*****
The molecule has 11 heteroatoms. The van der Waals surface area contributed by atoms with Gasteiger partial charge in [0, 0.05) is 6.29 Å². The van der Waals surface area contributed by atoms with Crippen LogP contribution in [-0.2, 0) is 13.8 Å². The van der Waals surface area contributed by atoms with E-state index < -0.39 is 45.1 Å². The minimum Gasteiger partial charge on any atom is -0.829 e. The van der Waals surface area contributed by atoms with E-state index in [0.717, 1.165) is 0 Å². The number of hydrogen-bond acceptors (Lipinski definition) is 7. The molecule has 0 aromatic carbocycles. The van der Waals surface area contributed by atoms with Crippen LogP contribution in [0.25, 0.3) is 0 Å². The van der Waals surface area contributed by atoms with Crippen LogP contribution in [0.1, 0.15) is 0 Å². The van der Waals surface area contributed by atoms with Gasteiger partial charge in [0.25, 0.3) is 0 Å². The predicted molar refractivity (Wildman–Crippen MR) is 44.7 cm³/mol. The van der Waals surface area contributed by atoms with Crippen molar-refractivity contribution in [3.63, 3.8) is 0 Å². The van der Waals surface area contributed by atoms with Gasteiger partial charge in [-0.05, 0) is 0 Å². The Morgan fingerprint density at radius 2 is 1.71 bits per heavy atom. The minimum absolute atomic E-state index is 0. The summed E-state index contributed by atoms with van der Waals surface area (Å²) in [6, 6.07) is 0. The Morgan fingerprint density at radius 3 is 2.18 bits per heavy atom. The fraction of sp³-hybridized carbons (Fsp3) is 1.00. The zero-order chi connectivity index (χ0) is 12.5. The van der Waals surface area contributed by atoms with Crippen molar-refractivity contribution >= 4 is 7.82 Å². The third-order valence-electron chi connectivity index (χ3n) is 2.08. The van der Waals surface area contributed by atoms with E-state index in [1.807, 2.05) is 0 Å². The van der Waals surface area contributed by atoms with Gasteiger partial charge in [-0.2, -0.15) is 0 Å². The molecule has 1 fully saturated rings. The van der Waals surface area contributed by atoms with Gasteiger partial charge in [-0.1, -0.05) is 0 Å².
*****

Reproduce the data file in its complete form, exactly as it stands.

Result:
The molecule has 11 heteroatoms. The van der Waals surface area contributed by atoms with Gasteiger partial charge in [0, 0.05) is 6.29 Å². The van der Waals surface area contributed by atoms with Crippen LogP contribution in [-0.2, 0) is 13.8 Å². The van der Waals surface area contributed by atoms with E-state index < -0.39 is 45.1 Å². The minimum Gasteiger partial charge on any atom is -0.829 e. The van der Waals surface area contributed by atoms with E-state index in [0.717, 1.165) is 0 Å². The number of hydrogen-bond acceptors (Lipinski definition) is 7. The molecule has 0 aromatic carbocycles. The van der Waals surface area contributed by atoms with Crippen LogP contribution in [0.25, 0.3) is 0 Å². The van der Waals surface area contributed by atoms with Crippen LogP contribution in [0.1, 0.15) is 0 Å². The van der Waals surface area contributed by atoms with Gasteiger partial charge in [0.25, 0.3) is 0 Å². The predicted molar refractivity (Wildman–Crippen MR) is 44.7 cm³/mol. The van der Waals surface area contributed by atoms with Crippen molar-refractivity contribution in [3.63, 3.8) is 0 Å². The van der Waals surface area contributed by atoms with Gasteiger partial charge in [-0.05, 0) is 0 Å². The Morgan fingerprint density at radius 2 is 1.71 bits per heavy atom. The minimum absolute atomic E-state index is 0. The summed E-state index contributed by atoms with van der Waals surface area (Å²) in [6, 6.07) is 0. The Morgan fingerprint density at radius 3 is 2.18 bits per heavy atom. The fraction of sp³-hybridized carbons (Fsp3) is 1.00. The zero-order chi connectivity index (χ0) is 12.5. The van der Waals surface area contributed by atoms with Crippen molar-refractivity contribution >= 4 is 7.82 Å². The third-order valence-electron chi connectivity index (χ3n) is 2.08. The van der Waals surface area contributed by atoms with E-state index in [1.807, 2.05) is 0 Å². The van der Waals surface area contributed by atoms with Gasteiger partial charge in [-0.2, -0.15) is 0 Å². The molecule has 1 fully saturated rings. The van der Waals surface area contributed by atoms with Gasteiger partial charge in [-0.1, -0.05) is 0 Å².